The use of identity-first language (autistic person) and person-first language (person with autism) is a huge debate in the community. Professionals are trained to use person-first language, based on the thinking that it emphasises the person rather than the disability. There is a lot of academic theory which tries to explain what is and is not the correct thing to do, but for me as an autistic person, it boils down to this: I would not be who I am without autism. It shapes how I perceive and meet the world around me, as well as how I think. It makes no sense to me that autism should be separated from me, or I from it, because it is a part of who I am. Importantly, I am not ashamed of being autistic, nor do I believe others should be.
I am not opposed to the use of either form of language, however. Every person should be allowed to make their own choice about what they prefer, and have that choice be respected. My wish is that professionals may come to a point of asking what each person prefers, rather than assuming that one is better overall.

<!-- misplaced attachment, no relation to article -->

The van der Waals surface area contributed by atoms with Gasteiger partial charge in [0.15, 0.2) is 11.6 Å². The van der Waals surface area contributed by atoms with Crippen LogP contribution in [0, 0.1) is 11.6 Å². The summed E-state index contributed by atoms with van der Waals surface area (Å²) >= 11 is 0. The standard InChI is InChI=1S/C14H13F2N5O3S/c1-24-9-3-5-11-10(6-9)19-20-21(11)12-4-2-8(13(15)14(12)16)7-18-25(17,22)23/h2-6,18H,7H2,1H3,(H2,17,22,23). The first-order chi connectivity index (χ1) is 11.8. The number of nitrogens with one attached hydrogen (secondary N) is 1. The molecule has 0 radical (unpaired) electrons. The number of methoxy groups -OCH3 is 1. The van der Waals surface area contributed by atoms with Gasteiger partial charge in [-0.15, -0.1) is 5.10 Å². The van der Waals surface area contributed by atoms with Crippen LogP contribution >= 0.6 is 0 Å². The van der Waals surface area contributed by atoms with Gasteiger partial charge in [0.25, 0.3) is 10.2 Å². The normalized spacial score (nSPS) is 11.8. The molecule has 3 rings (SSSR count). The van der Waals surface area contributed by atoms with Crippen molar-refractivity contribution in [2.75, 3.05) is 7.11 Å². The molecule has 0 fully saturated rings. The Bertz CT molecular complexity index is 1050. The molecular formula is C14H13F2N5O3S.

When I write or speak about autism, I often use the terms interchangeably as makes most sense in the structure of each particular sentence. I do this because I do not want either term to be taboo or feel 'risky' to use. The important part for me, is that the terms are used with respect to the people being discussed. Hence, when judging whether to feel offended, I look at the context, content, and tone of what is being said.
Some people do use the word as a slur or put-down, unfortunately. My opinion is that almost any word can be used offensively, as a derogatory and a tool for social exclusion. What makes it offensive in some cases has to do with context, tone and intent.
When, for example, people say that someone is "a bit autistic" to mean that they are unempathetic, a bit socially awkward, or even unintelligent, this use of the word is offensive to many, because it implies that someone is autistic because of a single (often undesirable) trait. We understand that autism is so much more than this, and includes a number of strengths and talents, and because of this, hearing others reduce it to something unrelated to diagnosis and something undesirable, is offensive to our perspective.
Because I have a hard time keeping points short, basically. I have had people be upset when I was not nuanced enough, and others when I ramble on for too long. When nuance or explanations are lacking, misunderstandings are more prone to happen, and at some point in my life, I began making perhaps too much of an effort to avoid this. This means that now, when speaking or writing about something, I tend to keep at it until I feel that I have been thorough enough. This tends to be a good 25 minutes after everyone else.
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